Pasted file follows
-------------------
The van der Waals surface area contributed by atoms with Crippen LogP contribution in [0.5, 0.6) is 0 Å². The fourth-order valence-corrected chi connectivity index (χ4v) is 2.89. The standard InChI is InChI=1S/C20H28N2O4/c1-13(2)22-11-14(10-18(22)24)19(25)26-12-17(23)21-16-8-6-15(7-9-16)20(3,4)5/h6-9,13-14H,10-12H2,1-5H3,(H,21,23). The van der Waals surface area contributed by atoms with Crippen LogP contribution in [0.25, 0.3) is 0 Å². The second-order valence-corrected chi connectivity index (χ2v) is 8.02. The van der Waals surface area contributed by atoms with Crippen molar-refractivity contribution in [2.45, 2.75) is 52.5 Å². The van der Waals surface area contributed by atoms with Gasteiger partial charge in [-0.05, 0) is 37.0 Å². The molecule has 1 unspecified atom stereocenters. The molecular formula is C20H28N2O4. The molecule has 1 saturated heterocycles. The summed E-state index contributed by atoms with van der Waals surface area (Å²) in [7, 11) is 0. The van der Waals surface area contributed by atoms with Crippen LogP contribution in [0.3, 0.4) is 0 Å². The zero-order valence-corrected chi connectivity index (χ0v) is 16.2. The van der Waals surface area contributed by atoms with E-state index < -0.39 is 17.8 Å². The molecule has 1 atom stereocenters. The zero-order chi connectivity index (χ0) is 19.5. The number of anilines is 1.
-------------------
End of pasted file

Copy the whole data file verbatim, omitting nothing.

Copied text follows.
The van der Waals surface area contributed by atoms with Crippen LogP contribution in [0.5, 0.6) is 0 Å². The fourth-order valence-corrected chi connectivity index (χ4v) is 2.89. The standard InChI is InChI=1S/C20H28N2O4/c1-13(2)22-11-14(10-18(22)24)19(25)26-12-17(23)21-16-8-6-15(7-9-16)20(3,4)5/h6-9,13-14H,10-12H2,1-5H3,(H,21,23). The van der Waals surface area contributed by atoms with Crippen LogP contribution in [0.25, 0.3) is 0 Å². The second-order valence-corrected chi connectivity index (χ2v) is 8.02. The van der Waals surface area contributed by atoms with Crippen molar-refractivity contribution in [2.45, 2.75) is 52.5 Å². The van der Waals surface area contributed by atoms with Gasteiger partial charge in [-0.05, 0) is 37.0 Å². The molecule has 1 unspecified atom stereocenters. The molecular formula is C20H28N2O4. The molecule has 1 saturated heterocycles. The summed E-state index contributed by atoms with van der Waals surface area (Å²) in [7, 11) is 0. The van der Waals surface area contributed by atoms with Crippen LogP contribution in [0.3, 0.4) is 0 Å². The zero-order valence-corrected chi connectivity index (χ0v) is 16.2. The van der Waals surface area contributed by atoms with E-state index < -0.39 is 17.8 Å². The molecule has 1 atom stereocenters. The zero-order chi connectivity index (χ0) is 19.5. The number of anilines is 1.